## Accelerate Code Using fiaccel

### Speeding Up Fixed-Point Execution with fiaccel

You can convert fixed-point MATLAB^{®} code to MEX functions using `fiaccel`

. The generated MEX functions contain optimizations to automatically
accelerate fixed-point algorithms to compiled C/C++ code speed in MATLAB. The `fiaccel`

function can greatly increase the execution
speed of your algorithms.

### Running fiaccel

The basic command is:

fiaccelM_fcn

By default, `fiaccel`

performs the following actions:

Searches for the function

stored in the file*M_fcn*

.*M_fcn*`m`

as specified in Compile Path Search Order.Compiles

to MEX code.*M_fcn*If there are no errors or warnings, generates a platform-specific MEX file in the current folder, using the naming conventions described in File Naming Conventions.

If there are errors, does not generate a MEX file, but produces an error report in a default output folder, as described in Generated Files and Locations.

If there are warnings, but no errors, generates a platform-specific MEX file in the current folder, but does report the warnings.

You can modify this default behavior by specifying one or more compiler options with
`fiaccel`

, separated by spaces on the
command line.

### Generated Files and Locations

`fiaccel`

generates files in the following locations:

Generates: | In: |
---|---|

Platform-specific MEX files | Current folder |

code generation reports (if errors or warnings occur during compilation) | Default output folder: fiaccel/mex/ |

You can change the name and location of generated files by using the options
`-o`

and `-d`

when you run `fiaccel`

.

In this example, you will use the `fiaccel`

function to compile
different parts of a simple algorithm. By comparing the run times of the two cases, you will
see the benefits and best use of the `fiaccel`

function.

#### Compare Run Times When Accelerating Different Algorithm Parts

This example shows how to use the fiaccel function to compile different parts of a simple algorithm.

The algorithm used throughout this example replicates the functionality of the MATLAB `sum`

function, which sums the columns of a matrix.

`type fi_matrix_column_sum.m`

function B = fi_matrix_column_sum(A) % Sum the columns of matrix A. % Copyright 2008-2023 The MathWorks, Inc. %#codegen [m,n] = size(A); w = get(A,'WordLength') + ceil(log2(m)); f = get(A,'FractionLength'); B = fi(zeros(1,n),true,w,f,fimath(A)); for j = 1:n for i = 1:m B(j) = B(j) + A(i,j); end end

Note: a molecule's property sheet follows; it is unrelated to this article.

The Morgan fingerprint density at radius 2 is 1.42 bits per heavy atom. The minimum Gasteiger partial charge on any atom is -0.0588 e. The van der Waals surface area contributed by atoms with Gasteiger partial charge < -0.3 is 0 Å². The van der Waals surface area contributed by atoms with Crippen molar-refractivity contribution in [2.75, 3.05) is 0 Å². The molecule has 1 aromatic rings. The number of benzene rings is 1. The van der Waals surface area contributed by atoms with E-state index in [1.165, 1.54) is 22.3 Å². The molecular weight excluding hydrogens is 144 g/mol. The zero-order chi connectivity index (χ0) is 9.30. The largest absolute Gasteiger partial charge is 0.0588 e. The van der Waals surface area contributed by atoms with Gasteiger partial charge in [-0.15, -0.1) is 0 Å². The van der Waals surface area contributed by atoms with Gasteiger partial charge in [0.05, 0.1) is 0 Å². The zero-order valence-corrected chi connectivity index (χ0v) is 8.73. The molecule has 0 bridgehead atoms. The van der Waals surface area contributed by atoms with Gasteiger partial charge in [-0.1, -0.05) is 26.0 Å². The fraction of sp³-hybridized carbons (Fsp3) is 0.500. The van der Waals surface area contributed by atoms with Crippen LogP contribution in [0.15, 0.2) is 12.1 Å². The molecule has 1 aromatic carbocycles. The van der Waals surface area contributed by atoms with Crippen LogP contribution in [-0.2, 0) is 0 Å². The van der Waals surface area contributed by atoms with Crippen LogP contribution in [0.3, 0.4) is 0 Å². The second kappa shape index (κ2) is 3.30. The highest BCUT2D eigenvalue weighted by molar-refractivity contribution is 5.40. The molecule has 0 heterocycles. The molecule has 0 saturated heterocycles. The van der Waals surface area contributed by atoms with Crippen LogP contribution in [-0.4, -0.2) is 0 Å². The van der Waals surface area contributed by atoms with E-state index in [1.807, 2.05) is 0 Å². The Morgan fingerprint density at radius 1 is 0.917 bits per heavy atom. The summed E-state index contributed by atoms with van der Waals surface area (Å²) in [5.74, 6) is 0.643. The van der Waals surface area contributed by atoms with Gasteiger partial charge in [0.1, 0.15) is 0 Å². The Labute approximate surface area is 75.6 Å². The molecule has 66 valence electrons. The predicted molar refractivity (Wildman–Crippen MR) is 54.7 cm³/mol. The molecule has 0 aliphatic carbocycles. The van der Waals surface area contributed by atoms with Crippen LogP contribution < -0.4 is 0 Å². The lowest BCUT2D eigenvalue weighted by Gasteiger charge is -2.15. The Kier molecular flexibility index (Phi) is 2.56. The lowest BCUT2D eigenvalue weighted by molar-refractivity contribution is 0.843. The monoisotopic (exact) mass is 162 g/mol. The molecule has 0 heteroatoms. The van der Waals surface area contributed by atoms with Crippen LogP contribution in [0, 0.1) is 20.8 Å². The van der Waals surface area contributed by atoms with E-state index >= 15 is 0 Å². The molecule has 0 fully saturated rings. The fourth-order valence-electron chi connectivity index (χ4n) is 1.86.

**Trial 1: Best Performance**

The best way to speed up the execution of the algorithm is to compile the entire algorithm using the `fiaccel`

function. To evaluate the performance improvement provided by the `fiaccel`

function when the entire algorithm is compiled, run the following code.

The first portion of code executes the algorithm using only MATLAB functions.

fipref('NumericTypeDisplay','short'); A = fi(randn(1000,10)); tic B = fi_matrix_column_sum(A); t_matrix_column_sum_m = toc

t_matrix_column_sum_m = 2.6281

The second portion of the code compiles the entire algorithm using the fiaccel function. The MATLAB `tic`

and `toc`

functions keep track of the run times for each method of execution.

fiaccel fi_matrix_column_sum -args {A} tic B = fi_matrix_column_sum_mex(A); t_matrix_column_sum_mex = toc

t_matrix_column_sum_mex = 0.1486

**Trial 2: Worst Performance**

Compiling only the smallest unit of computation using the `fiaccel`

function leads to much slower execution. In some cases, the overhead that results from calling the `mex`

function inside a nested loop can cause even slower execution than using MATLAB functions alone. To evaluate the performance of the `mex`

function when only the smallest unit of computation is compiled, run the following code.

The first portion of code executes the algorithm using only MATLAB functions.

tic [m,n] = size(A); w = get(A,'WordLength') + ceil(log2(m)); f = get(A,'FractionLength'); B = fi(zeros(1,n),true,w,f); for j = 1:n for i = 1:m B(j) = fi_scalar_sum(B(j),A(i,j)); % B(j) = B(j) + A(i,j); end end t_scalar_sum_m = toc

t_scalar_sum_m = 11.6898

The second portion of the code compiles the smallest unit of computation with the `fiaccel`

function, leaving the rest of the computations to MATLAB.

fiaccel fi_scalar_sum -args {B(1),A(1,1)} tic [m,n] = size(A); w = get(A,'WordLength') + ceil(log2(m)); f = get(A,'FractionLength'); B = fi(zeros(1,n),true,w,f); for j = 1:n for i = 1:m B(j) = fi_scalar_sum_mex(B(j),A(i,j)); % B(j) = B(j) + A(i,j); end end t_scalar_sum_mex = toc

t_scalar_sum_mex = 5.4765

**Ratio of Times**

Compare the results of Trial 1 and Trial 2. Your computer may record different times, but the ratios should be approximately the same. There is a significant difference in ratios between the trial where the entire algorithm was compiled using `fiaccel`

(`t_matrix_column_sum_mex.m`

) and where only the scalar sum was compiled (`t_scalar_sum_mex.m`

). Even the file with no `fiaccel`

compilation (`t_matrix_column_sum_m`

) did better than when only the smallest unit of computation was compiled using `fiaccel`

(`t_scalar_sum_mex`

).

t_scalar_sum_mex/t_matrix_column_sum_mex

ans = 36.8480

t_scalar_sum_mex/t_matrix_column_sum_m

ans = 2.0838